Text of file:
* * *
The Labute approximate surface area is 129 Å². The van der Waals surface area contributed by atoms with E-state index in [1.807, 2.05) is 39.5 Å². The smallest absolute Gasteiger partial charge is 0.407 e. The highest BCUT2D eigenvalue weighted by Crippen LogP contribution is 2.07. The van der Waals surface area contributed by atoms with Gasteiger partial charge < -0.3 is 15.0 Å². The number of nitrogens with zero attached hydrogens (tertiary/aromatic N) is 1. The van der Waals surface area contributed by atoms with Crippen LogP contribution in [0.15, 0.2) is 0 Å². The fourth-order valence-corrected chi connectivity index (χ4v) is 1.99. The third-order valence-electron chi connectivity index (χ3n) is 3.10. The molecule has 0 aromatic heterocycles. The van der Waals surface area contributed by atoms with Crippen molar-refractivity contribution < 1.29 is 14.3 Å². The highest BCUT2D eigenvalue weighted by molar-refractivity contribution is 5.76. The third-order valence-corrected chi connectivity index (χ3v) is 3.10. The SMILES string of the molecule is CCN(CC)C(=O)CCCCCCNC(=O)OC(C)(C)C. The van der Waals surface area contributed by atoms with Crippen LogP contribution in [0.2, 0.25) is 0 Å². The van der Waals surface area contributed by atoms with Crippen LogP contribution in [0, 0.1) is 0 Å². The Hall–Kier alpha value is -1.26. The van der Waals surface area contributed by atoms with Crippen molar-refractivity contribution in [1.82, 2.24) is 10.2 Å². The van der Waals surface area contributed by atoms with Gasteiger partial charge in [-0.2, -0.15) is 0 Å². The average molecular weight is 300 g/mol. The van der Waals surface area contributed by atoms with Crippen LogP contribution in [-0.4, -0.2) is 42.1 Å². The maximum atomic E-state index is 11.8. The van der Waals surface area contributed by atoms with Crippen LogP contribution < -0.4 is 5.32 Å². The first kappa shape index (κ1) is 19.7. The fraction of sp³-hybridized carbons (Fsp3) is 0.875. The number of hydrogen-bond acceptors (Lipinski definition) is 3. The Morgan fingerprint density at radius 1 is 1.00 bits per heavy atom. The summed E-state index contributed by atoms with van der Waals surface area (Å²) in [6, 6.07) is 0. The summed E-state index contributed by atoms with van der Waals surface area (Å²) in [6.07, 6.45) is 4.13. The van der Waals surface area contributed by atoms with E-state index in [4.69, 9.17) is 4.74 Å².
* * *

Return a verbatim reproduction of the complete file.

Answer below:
The Labute approximate surface area is 129 Å². The van der Waals surface area contributed by atoms with E-state index in [1.807, 2.05) is 39.5 Å². The smallest absolute Gasteiger partial charge is 0.407 e. The highest BCUT2D eigenvalue weighted by Crippen LogP contribution is 2.07. The van der Waals surface area contributed by atoms with Gasteiger partial charge < -0.3 is 15.0 Å². The number of nitrogens with zero attached hydrogens (tertiary/aromatic N) is 1. The van der Waals surface area contributed by atoms with Crippen LogP contribution in [0.15, 0.2) is 0 Å². The fourth-order valence-corrected chi connectivity index (χ4v) is 1.99. The third-order valence-electron chi connectivity index (χ3n) is 3.10. The molecule has 0 aromatic heterocycles. The van der Waals surface area contributed by atoms with Crippen molar-refractivity contribution < 1.29 is 14.3 Å². The highest BCUT2D eigenvalue weighted by molar-refractivity contribution is 5.76. The third-order valence-corrected chi connectivity index (χ3v) is 3.10. The SMILES string of the molecule is CCN(CC)C(=O)CCCCCCNC(=O)OC(C)(C)C. The van der Waals surface area contributed by atoms with Crippen LogP contribution in [0.2, 0.25) is 0 Å². The van der Waals surface area contributed by atoms with Crippen LogP contribution in [0, 0.1) is 0 Å². The Hall–Kier alpha value is -1.26. The van der Waals surface area contributed by atoms with Crippen molar-refractivity contribution in [1.82, 2.24) is 10.2 Å². The van der Waals surface area contributed by atoms with Gasteiger partial charge in [-0.2, -0.15) is 0 Å². The average molecular weight is 300 g/mol. The van der Waals surface area contributed by atoms with Crippen LogP contribution in [-0.4, -0.2) is 42.1 Å². The maximum atomic E-state index is 11.8. The van der Waals surface area contributed by atoms with Crippen LogP contribution < -0.4 is 5.32 Å². The first kappa shape index (κ1) is 19.7. The fraction of sp³-hybridized carbons (Fsp3) is 0.875. The number of hydrogen-bond acceptors (Lipinski definition) is 3. The Morgan fingerprint density at radius 1 is 1.00 bits per heavy atom. The summed E-state index contributed by atoms with van der Waals surface area (Å²) in [6, 6.07) is 0. The summed E-state index contributed by atoms with van der Waals surface area (Å²) in [6.07, 6.45) is 4.13. The van der Waals surface area contributed by atoms with E-state index in [4.69, 9.17) is 4.74 Å².